It Bites is one of those groups whose enamorment with a panoply of the styles possible in rock tended to get them in trouble, the group refusing to nail itself down to a single readily identifiable genre. They issued The Big Lad in the Windmill in 1986, then Once Around the World in '88, both of which are good, sound, if not quite categorizable LPs, before coming out with the spectacular Eat Me in St. Louis in '89, a dynamo that gathered the gents a fanatical following (myself within it)…just before collapse. Though Eat Me never sold like it should have…a curious event considering its very strong reminiscences of both the proggy old Genesis' best days as well as Peter Gabriel's sterling new refrains…the band proved to be a band which could sell out concerts in the UK, US, and Japan, and thus was chosen to tour with Jethro Tull and The Beach Boys (!). Evidence of their high level of live musicianship is had through a listen to 1991's Thank You and Goodnight, which reads through the band's history and is sonic dynamite.
For the next 16 years, all we'd see of them was an anthology and three live issuances. Then 2008 hit and a new line-up produced The Tall Ships, received by critics and fans alike as a near impossible recovery from the departure of vocalist Francis Dunnery (who, it appears, had a rather large ego amongst his apparently prolific baggage). Map, then, is the 3rd release after that, and It Bites has re-assumed some of its eldest airs, eschewn most of the Eat Me slam-bang heavy prog-pop and landed much closer in nature to ensembles like The Flower Kings, with whom they're now label-mates. And when I say the Dunnery vibe has faded, I don't mean it's gone, several songs show clearly that it isn't, but the tone more fits replacement vocalist John Mitchell's less exuberant and more melancholy élan, Flag perhaps best exemplifying this.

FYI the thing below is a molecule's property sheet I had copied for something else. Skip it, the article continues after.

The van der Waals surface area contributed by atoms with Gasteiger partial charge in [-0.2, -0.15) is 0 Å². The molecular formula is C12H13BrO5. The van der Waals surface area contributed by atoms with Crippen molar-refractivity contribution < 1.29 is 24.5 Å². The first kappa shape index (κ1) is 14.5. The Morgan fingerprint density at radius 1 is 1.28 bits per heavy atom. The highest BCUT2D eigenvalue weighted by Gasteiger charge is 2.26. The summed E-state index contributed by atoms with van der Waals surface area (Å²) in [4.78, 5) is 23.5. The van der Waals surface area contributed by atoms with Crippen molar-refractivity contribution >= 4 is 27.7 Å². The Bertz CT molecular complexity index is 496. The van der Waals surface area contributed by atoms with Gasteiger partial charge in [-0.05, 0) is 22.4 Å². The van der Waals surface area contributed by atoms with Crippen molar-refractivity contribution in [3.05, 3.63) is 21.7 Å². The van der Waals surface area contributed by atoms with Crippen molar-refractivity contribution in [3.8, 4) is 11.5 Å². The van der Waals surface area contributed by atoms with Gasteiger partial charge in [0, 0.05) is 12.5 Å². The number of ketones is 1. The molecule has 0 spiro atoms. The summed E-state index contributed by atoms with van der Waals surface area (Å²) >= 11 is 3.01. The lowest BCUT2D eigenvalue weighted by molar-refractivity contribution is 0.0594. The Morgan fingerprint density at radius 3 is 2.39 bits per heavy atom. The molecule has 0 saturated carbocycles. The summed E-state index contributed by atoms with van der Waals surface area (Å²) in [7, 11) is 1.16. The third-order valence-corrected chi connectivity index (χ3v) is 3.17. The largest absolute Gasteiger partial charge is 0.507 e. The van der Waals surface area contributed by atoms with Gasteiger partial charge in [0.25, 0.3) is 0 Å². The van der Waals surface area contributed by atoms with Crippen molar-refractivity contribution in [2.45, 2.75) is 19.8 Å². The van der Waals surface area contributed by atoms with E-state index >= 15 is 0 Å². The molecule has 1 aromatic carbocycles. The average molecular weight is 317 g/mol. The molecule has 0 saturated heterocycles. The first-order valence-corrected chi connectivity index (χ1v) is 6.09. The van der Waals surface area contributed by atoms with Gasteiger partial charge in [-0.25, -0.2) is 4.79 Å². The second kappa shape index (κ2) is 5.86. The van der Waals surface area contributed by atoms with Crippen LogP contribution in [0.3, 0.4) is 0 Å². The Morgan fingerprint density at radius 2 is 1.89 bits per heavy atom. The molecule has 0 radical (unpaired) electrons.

In some ways, there's a Marillion trip going on here (and the two bands have toured together). Under Steve Hogarth, Marillion underwent a marked change that nonetheless retained enough of the old trademarks to appease many ruffled fan feathers. The upheaval didn't occur without its backlash, of course, but, frankly, the new groove is just as valid as the old, though decidedly differentiated. 'Sides, who can argue with a singer of Hogarth's talents? Too, Mark Rothery achieved a whole new level of finesse, now grossly, sadly, under-regarded in guitar venues, what with his old, blatant, constant heavysiding eschewn. Ah well, the conservative yet live among us, but things happen for a reason, changes occur, not everyone remains aship, and thus It Bites is now, like Marilion, in its new incarnation. As with Hogarth & Co., the band's far more symphonic; unlike Marillion, though not entirely so, there's still a LOT of the old slam bang here, which will please consumers within the new home label (Inside Out / Century Media). In sum, the band's overall bent is decidedly more progressive, no two ways about it, even to the extent of Map of the Past being a concept album, and I, for one, am overjoyed to see 'em still at it. Prog more than ever has had a rough road over the last couple decades, and it can't afford to lose any of its golden acts.
Edited by: David N. Pyles
Copyright 2012, Peterborough Folk Music Society.
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